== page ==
By Allen Guelzo
In an age when rocking century-old statues off their pedestals has become a public sport, no historical reputation is safe. That includes Abraham Lincoln, the Great Emancipator.
It is “now widely held,” Columbia historian Stephanie McCurry announced in a 2016 article, that emancipation “wasn’t primarily the accomplishment of Abraham Lincoln or the Republican Party, but of the slaves themselves, precipitated by the actions they took inside the Confederacy and in their flight to Union lines.” Ebony editor Lerone Bennett put this argument forward in his 2000 book, “Forced Into Glory: Abraham Lincoln’s White Dream.” The Zinn Education Project, which distributes Howard Zinn’s “A People’s History of the United States” to students, claims that Lincoln offered “verbal cake and ice cream to slaveowners,” while slaves themselves did “everything they could to turn a war for national unity into a war to end slavery.”
The case against Lincoln is a lot less energizing than it seems. Slavery, as it emerged in American life and law, was always a matter of state enactments. There was no federal slave code, and Madison had been particularly eager to ensure that the Constitution gave no federal recognition to the idea that there could be “property in man.” But there was also no federal authority to move directly against slavery in the states.
The attempt by the Southern slave states to break away in 1861 seemed to offer several ways to strike at slavery. Some U.S. Army officers attempted to declare slaves “contraband of war,” and therefore liable to seizure like any other military goods. But the “contraband” argument fell into the error of conceding that slaves were property, and, anyway, no legal opinions on the laws of war regarded such property seizures as permanent.
Congress tried to put a hand on slavery through two Confiscation Acts, in 1861 and 1862. But “confiscating” slaves wasn’t the same thing as freeing them, since the Constitution (in Article I, Section 9) explicitly bans Congress from enacting “bills of attainder” that permanently alienate property. Confiscation would also have had the problem of ratifying the idea that human beings were property.
Lincoln tried to dodge the constitutional issues by proposing, as early as November 1861, a federal buyout of slaves in the four border states that remained loyal to the Union—Delaware, Kentucky, Maryland and Missouri. But the representatives of those states rebuffed the offer, telling Lincoln that they “did not like to be coerced into Emancipation, either by the Direct action of the Government, or by indirection,” as a Maryland congressman reported.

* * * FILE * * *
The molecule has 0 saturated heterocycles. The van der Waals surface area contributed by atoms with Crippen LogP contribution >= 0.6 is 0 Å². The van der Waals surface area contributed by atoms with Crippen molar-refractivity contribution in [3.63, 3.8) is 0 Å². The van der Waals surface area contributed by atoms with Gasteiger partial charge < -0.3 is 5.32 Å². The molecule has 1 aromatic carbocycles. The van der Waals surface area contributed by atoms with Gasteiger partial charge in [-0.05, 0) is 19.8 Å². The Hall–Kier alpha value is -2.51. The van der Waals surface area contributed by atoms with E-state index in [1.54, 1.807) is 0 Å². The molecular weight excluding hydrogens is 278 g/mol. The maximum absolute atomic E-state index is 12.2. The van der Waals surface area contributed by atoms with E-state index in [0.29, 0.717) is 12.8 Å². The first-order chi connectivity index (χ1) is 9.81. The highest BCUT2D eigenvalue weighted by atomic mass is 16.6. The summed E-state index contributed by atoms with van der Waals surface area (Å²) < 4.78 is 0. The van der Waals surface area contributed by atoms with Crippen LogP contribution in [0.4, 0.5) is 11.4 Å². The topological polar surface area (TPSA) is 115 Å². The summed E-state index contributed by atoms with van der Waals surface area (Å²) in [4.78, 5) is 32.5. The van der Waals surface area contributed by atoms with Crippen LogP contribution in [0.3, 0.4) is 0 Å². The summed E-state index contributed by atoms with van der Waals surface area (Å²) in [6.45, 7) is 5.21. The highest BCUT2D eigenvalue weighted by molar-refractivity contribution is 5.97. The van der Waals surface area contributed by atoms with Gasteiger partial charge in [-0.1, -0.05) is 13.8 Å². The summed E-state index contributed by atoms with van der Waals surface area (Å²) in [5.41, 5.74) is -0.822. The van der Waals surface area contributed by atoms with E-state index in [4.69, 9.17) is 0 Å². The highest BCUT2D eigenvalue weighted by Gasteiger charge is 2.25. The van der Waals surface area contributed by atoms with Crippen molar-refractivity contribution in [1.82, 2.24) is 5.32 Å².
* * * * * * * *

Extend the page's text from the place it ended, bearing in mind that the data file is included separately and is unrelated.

Many slaves didn’t wait on the courts or Congress, and instead ran for their freedom to wherever they could find the Union Army. But the Army wasn’t always welcoming, and there was no guarantee that the war wouldn’t end with a negotiated settlement including the forced return of such runaways. Fugitive slaves were free, but their freedom needed legal recognition.
That method Lincoln found in the “war powers” implied by the president’s constitutional designation as commander in chief. That authority, he reasoned, permitted him to take whatever steps were necessary to cripple an enemy’s war-making capability. It was that “war power” which he invoked in the Emancipation Proclamation of 1863.
Lincoln understood that he was shimmying out on a constitutional limb, since the Constitution doesn’t enumerate such “war powers.” It also meant that he would have to exclude the slaves of the four border states, and any Southern areas restored to federal control, since these weren’t enemy territory and thus were outside his “war powers.” But that still left three million slaves in Confederate hands who he unhesitatingly declared “shall be then, thenceforward, and forever free.”
Lincoln was anxious enough about postwar court challenges that in 1864 he began pressing for a constitutional amendment to abolish slavery entirely. But in itself the Emancipation Proclamation was, as Lincoln said, “the central act of my administration, and the great event of the nineteenth century.”
In 1865 Frederick Douglass hailed Lincoln as “emphatically the black man’s president.” In an age that balks at revering, this may be difficult to swallow. But emancipation was an act that only the president could have performed, and only in his capacity as commander in chief. It was the most heroic deed any president has ever done.
Mr. Guelzo is a professor of history at Gettysburg College.